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Jan 9, 2008 03:53 PM

kosher substitute for Pancetta?

Many great recipes call for the use of pancetta - which is a kind of bacon. It gives the food a smokey/salty flavor plus fat. I can't think of an ingredient to subsitute. Any thoughts?

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  1. For milchig meals, try morningstar farms bac'n strips. You can also try a liquid smoke.

    1. It's not the same as Pancetta but if you want a really good regular bacon substitute try Aaron's Beef Fry.

      5 Replies
      1. re: chuck

        I've used stuff like this too. Usually get mine cured by the butcher in Brooklyn. I've never had bacon (or pancetta) so don't know how great a sub it actually is, but it seems fine to me.

        1. re: doc_k55

          In Chicago Romanian cures their own Beef Fry as well - it is excellent! Aarons beef Fry also works in a pinch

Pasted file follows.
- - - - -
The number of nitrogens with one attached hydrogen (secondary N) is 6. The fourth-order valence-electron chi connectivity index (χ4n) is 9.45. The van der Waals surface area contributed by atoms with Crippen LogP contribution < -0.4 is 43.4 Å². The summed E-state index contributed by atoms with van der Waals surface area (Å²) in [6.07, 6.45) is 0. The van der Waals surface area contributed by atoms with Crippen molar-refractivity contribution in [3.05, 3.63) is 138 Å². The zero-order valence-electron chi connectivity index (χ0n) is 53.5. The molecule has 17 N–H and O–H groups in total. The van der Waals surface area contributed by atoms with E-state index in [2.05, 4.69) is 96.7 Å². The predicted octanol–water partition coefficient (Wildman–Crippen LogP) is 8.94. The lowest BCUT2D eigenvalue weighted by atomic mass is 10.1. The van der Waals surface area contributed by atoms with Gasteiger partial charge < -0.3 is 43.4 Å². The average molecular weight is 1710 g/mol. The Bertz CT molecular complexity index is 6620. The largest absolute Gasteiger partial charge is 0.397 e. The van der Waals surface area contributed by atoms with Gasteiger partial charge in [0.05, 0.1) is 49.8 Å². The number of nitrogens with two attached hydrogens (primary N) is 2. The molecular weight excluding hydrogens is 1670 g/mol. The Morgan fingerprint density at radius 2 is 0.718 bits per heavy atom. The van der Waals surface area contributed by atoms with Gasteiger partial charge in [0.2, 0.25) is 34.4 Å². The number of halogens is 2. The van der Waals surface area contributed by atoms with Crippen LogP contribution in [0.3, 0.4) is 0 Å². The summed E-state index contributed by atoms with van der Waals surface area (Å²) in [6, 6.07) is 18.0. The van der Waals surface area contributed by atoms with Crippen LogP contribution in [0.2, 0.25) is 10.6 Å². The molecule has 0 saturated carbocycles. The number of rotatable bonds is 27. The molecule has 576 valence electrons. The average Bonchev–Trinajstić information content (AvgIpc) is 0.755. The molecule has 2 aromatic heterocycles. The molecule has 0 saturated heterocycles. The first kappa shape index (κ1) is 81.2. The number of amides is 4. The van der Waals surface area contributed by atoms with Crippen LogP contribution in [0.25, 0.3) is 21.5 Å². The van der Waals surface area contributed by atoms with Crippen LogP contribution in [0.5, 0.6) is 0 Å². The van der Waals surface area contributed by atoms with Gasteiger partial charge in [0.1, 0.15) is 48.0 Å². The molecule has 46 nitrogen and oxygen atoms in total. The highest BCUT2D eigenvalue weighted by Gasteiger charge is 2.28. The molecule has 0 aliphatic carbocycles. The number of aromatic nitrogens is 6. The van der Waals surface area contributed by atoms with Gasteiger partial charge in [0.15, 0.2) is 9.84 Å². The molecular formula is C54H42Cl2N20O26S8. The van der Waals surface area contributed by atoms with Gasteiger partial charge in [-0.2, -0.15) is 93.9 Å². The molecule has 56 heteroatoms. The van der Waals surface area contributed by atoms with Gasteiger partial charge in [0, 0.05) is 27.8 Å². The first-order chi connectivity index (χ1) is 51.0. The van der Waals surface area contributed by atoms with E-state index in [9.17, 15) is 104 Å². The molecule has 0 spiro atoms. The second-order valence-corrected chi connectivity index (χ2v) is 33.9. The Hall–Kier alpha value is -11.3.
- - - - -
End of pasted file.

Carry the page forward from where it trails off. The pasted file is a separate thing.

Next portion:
1. re: weinstein5

            Bresaola ("duck prosciuto") could theoretically be made kosher, though no one does that I know of. I've been tempted to try to cure my own. If I do, I'll post to this thread.

            1. re: aivri

              Bresaola is not duck prosciutto. It is air-cured beef.

              There is an Italian Jewish tradition of making goose prosciutto and I'm sure I've seen a recipe for it somewhere (Machlin or Goldstein's books, maybe?) but it's a pretty massive undertaking. Duck prosciutto is somewhat routinely made in France and is available in the States from D'Artagnan but I have no idea if there is a kosher version.

              1. re: rockycat

                You might try the smoked Aaron's dark meat turkey products (leg and thigh are available sometimes).

      2. thanks, all for your suggestions. It sounds like the Aaron's beef fry would be closest (for fleishig dishes)as fat is an important component.

        1. Kosher Duck slab bacon cut into small cubes. Should come close. Not sure where to get it but I believe it exists. Talk to your butcher.

          1. keep in mind that as long as you are using the "pancetta" in a recipe, the fat content can be easily substituted by any fat of your choice. As can the salt factor. I think you need to concentrate on the overall flavor profile. My choice "raw" would be rubashkin's turkey pastrami, sliced paper thin. Have it sliced thicker for cooking applications, and if you can throw it on a grill first, that will intensify the smokiness.